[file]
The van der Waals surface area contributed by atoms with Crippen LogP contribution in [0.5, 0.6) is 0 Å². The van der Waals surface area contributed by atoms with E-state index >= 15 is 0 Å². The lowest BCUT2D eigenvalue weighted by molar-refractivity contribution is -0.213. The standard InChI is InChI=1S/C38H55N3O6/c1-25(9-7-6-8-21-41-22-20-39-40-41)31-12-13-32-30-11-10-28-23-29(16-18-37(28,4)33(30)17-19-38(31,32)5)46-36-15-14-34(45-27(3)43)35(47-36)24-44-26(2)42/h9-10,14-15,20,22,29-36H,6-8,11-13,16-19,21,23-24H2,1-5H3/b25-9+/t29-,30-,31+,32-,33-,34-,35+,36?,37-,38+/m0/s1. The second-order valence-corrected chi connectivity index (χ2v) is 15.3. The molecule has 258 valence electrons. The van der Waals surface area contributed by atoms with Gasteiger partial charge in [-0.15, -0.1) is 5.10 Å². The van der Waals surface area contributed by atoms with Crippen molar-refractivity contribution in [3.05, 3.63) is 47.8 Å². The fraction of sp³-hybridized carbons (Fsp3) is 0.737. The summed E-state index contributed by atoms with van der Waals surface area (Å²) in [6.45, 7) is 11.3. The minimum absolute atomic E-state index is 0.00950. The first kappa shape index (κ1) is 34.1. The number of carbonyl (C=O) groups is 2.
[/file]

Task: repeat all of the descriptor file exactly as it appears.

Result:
The van der Waals surface area contributed by atoms with Crippen LogP contribution in [0.5, 0.6) is 0 Å². The van der Waals surface area contributed by atoms with E-state index >= 15 is 0 Å². The lowest BCUT2D eigenvalue weighted by molar-refractivity contribution is -0.213. The standard InChI is InChI=1S/C38H55N3O6/c1-25(9-7-6-8-21-41-22-20-39-40-41)31-12-13-32-30-11-10-28-23-29(16-18-37(28,4)33(30)17-19-38(31,32)5)46-36-15-14-34(45-27(3)43)35(47-36)24-44-26(2)42/h9-10,14-15,20,22,29-36H,6-8,11-13,16-19,21,23-24H2,1-5H3/b25-9+/t29-,30-,31+,32-,33-,34-,35+,36?,37-,38+/m0/s1. The second-order valence-corrected chi connectivity index (χ2v) is 15.3. The molecule has 258 valence electrons. The van der Waals surface area contributed by atoms with Gasteiger partial charge in [-0.15, -0.1) is 5.10 Å². The van der Waals surface area contributed by atoms with Crippen molar-refractivity contribution in [3.05, 3.63) is 47.8 Å². The fraction of sp³-hybridized carbons (Fsp3) is 0.737. The summed E-state index contributed by atoms with van der Waals surface area (Å²) in [6.45, 7) is 11.3. The minimum absolute atomic E-state index is 0.00950. The first kappa shape index (κ1) is 34.1. The number of carbonyl (C=O) groups is 2.